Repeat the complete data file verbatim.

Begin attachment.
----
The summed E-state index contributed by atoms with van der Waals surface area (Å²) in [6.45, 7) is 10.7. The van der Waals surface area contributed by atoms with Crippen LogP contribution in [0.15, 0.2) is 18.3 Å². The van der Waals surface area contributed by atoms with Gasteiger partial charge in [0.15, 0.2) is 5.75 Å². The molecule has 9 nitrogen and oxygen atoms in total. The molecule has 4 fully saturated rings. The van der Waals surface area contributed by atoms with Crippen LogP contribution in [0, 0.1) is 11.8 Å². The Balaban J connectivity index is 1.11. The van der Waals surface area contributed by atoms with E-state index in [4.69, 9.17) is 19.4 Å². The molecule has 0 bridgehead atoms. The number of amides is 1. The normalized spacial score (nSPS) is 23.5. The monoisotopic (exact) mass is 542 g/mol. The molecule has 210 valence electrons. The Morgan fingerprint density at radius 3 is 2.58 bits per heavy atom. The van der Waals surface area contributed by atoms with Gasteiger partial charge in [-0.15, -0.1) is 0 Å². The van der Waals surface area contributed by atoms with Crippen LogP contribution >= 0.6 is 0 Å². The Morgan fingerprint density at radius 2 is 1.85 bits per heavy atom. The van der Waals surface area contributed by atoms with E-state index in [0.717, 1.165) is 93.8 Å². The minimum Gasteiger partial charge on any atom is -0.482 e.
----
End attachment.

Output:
The summed E-state index contributed by atoms with van der Waals surface area (Å²) in [6.45, 7) is 10.7. The van der Waals surface area contributed by atoms with Crippen LogP contribution in [0.15, 0.2) is 18.3 Å². The van der Waals surface area contributed by atoms with Gasteiger partial charge in [0.15, 0.2) is 5.75 Å². The molecule has 9 nitrogen and oxygen atoms in total. The molecule has 4 fully saturated rings. The van der Waals surface area contributed by atoms with Crippen LogP contribution in [0, 0.1) is 11.8 Å². The Balaban J connectivity index is 1.11. The van der Waals surface area contributed by atoms with E-state index in [4.69, 9.17) is 19.4 Å². The molecule has 0 bridgehead atoms. The number of amides is 1. The normalized spacial score (nSPS) is 23.5. The monoisotopic (exact) mass is 542 g/mol. The molecule has 210 valence electrons. The Morgan fingerprint density at radius 3 is 2.58 bits per heavy atom. The van der Waals surface area contributed by atoms with Gasteiger partial charge in [-0.15, -0.1) is 0 Å². The van der Waals surface area contributed by atoms with Crippen LogP contribution >= 0.6 is 0 Å². The Morgan fingerprint density at radius 2 is 1.85 bits per heavy atom. The van der Waals surface area contributed by atoms with E-state index in [0.717, 1.165) is 93.8 Å². The minimum Gasteiger partial charge on any atom is -0.482 e.